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Kampfar - Heimgang (7,5/10) - Norway - 2008

Genre: Black Metal / Pagan Metal
Label: Napalm Records
Playing time: 47:08
Band homepage: Kampfar


  1. Vantro
  2. Inferno
  3. Dødens Vee
  4. Skogens Dyp
  5. Antvort
  6. Vansinn
  7. Mareham
  8. Feigdarvarsel
  9. Vettekult
  10. Vandring
Kampfar - Heimgang

Even though they are commonly (and rightfully) accepted amongst the prime of Norwegian Black Metal, there has always been something unique and bewitching about the music of KAMPFAR. They have never been lacking in the country’s trademark cold atmosphere and sinister feeling, but where others kept splashing around in a lyrical kiddy-pool of basement Satanism, KAMPFAR have been concentrating on the dark side of Norse folklore, fuelled by Dolk’s lyrics and Thomas’ folk-influenced riffs.


For listeners familiar with the traditional folk elements of KAMPFAR, “Heimgang” brings few new ideas under the sun. Not a single song would seem out of place in a movie about trolls and evil spirits set under a Norwegian mountain, with melodies that would have been dance-friendly if they weren’t served with such a ferocious punch. While the dubious term “Battle Metal” would have been a perfect bandwagon to jump on in order to reach a broader audience, Dolk is still a long way from doing drinking hymns and humppa-metal, which at the very least preserves their rock-hewn integrity.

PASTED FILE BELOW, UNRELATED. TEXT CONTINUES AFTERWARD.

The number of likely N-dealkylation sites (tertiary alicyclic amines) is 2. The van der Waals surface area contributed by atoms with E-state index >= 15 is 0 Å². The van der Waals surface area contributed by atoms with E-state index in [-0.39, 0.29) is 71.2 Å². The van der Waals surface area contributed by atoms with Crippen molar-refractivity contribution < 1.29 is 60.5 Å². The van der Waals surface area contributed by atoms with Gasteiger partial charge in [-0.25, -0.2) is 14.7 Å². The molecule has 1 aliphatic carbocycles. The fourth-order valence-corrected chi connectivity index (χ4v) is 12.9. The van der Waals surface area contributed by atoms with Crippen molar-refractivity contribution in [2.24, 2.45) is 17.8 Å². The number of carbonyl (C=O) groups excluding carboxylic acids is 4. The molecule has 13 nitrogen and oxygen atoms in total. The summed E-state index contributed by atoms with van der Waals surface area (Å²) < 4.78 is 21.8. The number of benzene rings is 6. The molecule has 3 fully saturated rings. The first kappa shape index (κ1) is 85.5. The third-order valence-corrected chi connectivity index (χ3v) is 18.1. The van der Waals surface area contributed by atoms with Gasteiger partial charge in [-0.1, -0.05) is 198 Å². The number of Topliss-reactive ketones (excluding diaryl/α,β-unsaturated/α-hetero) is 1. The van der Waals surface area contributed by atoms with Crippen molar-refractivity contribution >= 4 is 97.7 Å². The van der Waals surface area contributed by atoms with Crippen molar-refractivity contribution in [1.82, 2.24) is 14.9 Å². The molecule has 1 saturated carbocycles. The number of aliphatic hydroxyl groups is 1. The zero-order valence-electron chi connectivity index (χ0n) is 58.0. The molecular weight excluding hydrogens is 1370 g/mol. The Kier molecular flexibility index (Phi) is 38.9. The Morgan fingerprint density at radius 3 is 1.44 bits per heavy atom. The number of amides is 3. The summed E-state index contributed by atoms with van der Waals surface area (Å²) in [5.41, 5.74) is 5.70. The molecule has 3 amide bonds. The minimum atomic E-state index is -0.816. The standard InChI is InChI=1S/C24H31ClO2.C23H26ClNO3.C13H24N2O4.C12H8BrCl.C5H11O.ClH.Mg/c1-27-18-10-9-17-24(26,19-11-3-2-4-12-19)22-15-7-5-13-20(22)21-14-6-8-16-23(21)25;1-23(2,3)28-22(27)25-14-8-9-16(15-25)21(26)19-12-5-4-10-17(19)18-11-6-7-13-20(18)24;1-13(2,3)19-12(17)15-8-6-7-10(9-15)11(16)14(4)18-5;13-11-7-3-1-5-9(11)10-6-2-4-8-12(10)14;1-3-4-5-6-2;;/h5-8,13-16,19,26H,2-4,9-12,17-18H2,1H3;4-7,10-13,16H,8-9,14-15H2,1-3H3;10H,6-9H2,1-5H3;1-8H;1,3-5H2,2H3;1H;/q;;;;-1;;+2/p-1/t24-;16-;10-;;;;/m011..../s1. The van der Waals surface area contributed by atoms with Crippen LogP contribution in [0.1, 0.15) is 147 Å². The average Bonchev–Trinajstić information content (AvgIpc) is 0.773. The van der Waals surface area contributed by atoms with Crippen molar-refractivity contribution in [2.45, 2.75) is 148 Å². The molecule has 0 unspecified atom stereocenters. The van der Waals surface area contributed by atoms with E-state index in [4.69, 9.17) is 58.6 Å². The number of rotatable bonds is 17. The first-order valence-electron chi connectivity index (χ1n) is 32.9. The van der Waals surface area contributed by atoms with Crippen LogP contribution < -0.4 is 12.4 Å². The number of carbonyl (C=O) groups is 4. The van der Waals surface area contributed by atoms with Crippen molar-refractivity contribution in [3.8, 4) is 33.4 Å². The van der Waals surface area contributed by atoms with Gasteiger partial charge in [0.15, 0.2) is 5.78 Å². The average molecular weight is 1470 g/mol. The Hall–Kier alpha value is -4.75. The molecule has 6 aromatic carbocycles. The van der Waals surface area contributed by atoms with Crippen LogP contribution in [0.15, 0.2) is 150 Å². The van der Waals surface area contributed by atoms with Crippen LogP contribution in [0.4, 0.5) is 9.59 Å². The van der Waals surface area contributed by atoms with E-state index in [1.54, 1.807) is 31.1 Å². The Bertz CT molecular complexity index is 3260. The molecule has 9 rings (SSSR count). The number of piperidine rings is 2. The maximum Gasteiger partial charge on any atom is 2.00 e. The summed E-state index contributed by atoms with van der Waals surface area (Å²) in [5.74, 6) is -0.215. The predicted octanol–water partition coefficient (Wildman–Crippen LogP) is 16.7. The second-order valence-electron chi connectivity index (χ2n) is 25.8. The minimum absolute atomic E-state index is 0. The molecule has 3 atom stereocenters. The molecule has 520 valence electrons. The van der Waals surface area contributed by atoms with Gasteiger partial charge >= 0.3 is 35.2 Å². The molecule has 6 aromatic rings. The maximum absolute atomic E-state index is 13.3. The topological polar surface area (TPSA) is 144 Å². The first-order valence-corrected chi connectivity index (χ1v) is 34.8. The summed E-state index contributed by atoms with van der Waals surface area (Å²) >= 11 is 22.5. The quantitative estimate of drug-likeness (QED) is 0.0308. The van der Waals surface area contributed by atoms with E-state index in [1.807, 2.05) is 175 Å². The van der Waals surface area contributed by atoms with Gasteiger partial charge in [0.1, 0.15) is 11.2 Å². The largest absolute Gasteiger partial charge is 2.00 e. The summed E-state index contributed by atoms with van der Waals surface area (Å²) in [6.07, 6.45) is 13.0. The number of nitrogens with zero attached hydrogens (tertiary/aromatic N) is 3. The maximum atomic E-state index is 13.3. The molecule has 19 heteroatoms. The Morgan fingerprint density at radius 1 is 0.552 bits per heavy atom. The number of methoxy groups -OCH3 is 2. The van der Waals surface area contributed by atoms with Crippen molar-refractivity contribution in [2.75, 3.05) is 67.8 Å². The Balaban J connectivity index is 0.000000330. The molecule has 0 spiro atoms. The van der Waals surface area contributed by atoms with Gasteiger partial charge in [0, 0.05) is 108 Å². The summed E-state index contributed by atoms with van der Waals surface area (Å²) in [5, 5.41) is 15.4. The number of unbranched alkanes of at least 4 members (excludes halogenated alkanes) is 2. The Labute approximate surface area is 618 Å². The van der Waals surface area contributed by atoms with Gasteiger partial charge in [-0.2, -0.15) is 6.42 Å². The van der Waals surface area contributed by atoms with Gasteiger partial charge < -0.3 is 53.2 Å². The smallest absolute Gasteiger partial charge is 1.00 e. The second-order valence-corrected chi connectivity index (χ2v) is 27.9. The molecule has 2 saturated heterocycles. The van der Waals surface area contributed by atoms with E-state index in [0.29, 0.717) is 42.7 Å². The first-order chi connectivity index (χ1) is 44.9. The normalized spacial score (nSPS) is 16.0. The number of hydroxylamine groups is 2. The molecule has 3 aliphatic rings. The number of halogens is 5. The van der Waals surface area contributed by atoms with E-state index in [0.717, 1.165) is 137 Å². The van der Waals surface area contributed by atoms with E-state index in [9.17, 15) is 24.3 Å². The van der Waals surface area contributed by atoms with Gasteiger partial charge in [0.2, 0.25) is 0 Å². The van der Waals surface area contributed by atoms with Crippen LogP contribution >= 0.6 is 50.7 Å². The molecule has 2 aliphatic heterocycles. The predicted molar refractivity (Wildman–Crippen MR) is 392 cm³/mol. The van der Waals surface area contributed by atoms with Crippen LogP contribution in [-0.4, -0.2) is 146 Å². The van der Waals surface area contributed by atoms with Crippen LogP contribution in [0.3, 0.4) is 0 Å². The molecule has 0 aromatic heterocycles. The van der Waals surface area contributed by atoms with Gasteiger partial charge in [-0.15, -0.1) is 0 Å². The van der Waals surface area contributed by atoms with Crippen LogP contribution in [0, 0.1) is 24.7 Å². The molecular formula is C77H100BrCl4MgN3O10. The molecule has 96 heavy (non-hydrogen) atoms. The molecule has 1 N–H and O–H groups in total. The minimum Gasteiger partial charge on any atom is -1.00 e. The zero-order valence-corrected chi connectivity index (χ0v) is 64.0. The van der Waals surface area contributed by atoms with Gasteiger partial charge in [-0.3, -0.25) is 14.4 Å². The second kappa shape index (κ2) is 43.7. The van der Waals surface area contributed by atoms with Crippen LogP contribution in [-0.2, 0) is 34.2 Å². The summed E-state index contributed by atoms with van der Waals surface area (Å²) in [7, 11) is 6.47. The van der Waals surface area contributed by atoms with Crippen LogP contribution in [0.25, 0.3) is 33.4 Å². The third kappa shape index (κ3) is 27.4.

Like on “Kvass”, this release also makes some solid additions to the band’s discography, and tracks such as the genuinely catchy “Dødens Vee” and “Mareham” will definitely find a spot on any hypothetical “Best Of”-collection (let’s hope that’s an idea that never comes into fruition). With its shout-along chorus, “Antvort” is sure to be a hit for live performances, and the two last tracks, particularly “Vandring”, bring KAMPFAR interestingly close to playing Black Metal-ballads. However, there doesn’t seem to have been many new ideas floating around in the rehearsal space since last time, and it wouldn’t have killed the album to be a little more adventurous.


Whereas “Kvass” scoured some new ground with songs like the eight-minute long fan-favorite “Lyktemenn”, only two of the ten songs on “Heimgang” clock in at over five minutes. There are a few weaker moments on the album, and the rest of the time we are left with KAMPFAR doing what they do best, namely being KAMPFAR. Not that there’s anything wrong with that, but remember to bring your sword and leather pants.

(Online October 31, 2008)

Ailo Ravna

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